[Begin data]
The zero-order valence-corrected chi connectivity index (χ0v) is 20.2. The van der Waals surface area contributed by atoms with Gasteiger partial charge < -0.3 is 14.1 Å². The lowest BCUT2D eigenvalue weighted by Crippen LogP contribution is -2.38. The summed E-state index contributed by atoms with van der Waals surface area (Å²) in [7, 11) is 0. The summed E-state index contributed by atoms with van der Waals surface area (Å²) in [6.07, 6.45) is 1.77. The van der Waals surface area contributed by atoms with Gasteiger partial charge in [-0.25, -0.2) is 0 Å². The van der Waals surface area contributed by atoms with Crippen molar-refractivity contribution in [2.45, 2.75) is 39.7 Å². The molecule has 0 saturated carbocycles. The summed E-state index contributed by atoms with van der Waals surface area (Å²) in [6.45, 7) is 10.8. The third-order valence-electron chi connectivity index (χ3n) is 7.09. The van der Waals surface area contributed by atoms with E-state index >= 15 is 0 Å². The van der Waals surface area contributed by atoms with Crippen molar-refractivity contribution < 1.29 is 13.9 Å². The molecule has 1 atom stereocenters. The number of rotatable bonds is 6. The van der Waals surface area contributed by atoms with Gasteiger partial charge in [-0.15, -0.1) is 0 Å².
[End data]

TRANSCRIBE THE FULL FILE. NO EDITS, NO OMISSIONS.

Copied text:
The zero-order valence-corrected chi connectivity index (χ0v) is 20.2. The van der Waals surface area contributed by atoms with Gasteiger partial charge < -0.3 is 14.1 Å². The lowest BCUT2D eigenvalue weighted by Crippen LogP contribution is -2.38. The summed E-state index contributed by atoms with van der Waals surface area (Å²) in [7, 11) is 0. The summed E-state index contributed by atoms with van der Waals surface area (Å²) in [6.07, 6.45) is 1.77. The van der Waals surface area contributed by atoms with Gasteiger partial charge in [-0.25, -0.2) is 0 Å². The van der Waals surface area contributed by atoms with Crippen molar-refractivity contribution in [2.45, 2.75) is 39.7 Å². The molecule has 0 saturated carbocycles. The summed E-state index contributed by atoms with van der Waals surface area (Å²) in [6.45, 7) is 10.8. The third-order valence-electron chi connectivity index (χ3n) is 7.09. The van der Waals surface area contributed by atoms with E-state index >= 15 is 0 Å². The van der Waals surface area contributed by atoms with Crippen molar-refractivity contribution < 1.29 is 13.9 Å². The molecule has 1 atom stereocenters. The number of rotatable bonds is 6. The van der Waals surface area contributed by atoms with Gasteiger partial charge in [-0.15, -0.1) is 0 Å².